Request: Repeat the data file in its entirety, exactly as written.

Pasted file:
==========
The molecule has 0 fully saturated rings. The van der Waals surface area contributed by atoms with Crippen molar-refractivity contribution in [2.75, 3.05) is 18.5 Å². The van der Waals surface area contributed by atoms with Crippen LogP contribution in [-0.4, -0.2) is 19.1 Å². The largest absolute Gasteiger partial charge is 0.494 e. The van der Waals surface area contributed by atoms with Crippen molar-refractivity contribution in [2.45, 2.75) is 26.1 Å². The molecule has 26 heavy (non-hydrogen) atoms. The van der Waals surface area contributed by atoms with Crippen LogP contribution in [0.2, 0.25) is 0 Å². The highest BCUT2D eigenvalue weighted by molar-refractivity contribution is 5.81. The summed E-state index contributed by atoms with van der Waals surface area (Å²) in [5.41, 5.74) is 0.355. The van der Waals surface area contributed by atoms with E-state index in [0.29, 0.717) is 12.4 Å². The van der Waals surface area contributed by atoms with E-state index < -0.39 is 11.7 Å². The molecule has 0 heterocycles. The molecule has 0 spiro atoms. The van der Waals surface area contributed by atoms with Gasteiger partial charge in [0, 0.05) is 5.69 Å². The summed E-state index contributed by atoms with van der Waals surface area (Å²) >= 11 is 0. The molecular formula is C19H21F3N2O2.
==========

The molecule has 0 fully saturated rings. The van der Waals surface area contributed by atoms with Crippen molar-refractivity contribution in [2.75, 3.05) is 18.5 Å². The van der Waals surface area contributed by atoms with Crippen LogP contribution in [-0.4, -0.2) is 19.1 Å². The largest absolute Gasteiger partial charge is 0.494 e. The van der Waals surface area contributed by atoms with Crippen molar-refractivity contribution in [2.45, 2.75) is 26.1 Å². The molecule has 26 heavy (non-hydrogen) atoms. The van der Waals surface area contributed by atoms with Crippen LogP contribution in [0.2, 0.25) is 0 Å². The highest BCUT2D eigenvalue weighted by molar-refractivity contribution is 5.81. The summed E-state index contributed by atoms with van der Waals surface area (Å²) in [5.41, 5.74) is 0.355. The van der Waals surface area contributed by atoms with E-state index in [0.29, 0.717) is 12.4 Å². The van der Waals surface area contributed by atoms with E-state index < -0.39 is 11.7 Å². The molecule has 0 heterocycles. The molecule has 0 spiro atoms. The van der Waals surface area contributed by atoms with Gasteiger partial charge in [0, 0.05) is 5.69 Å². The summed E-state index contributed by atoms with van der Waals surface area (Å²) >= 11 is 0. The molecular formula is C19H21F3N2O2.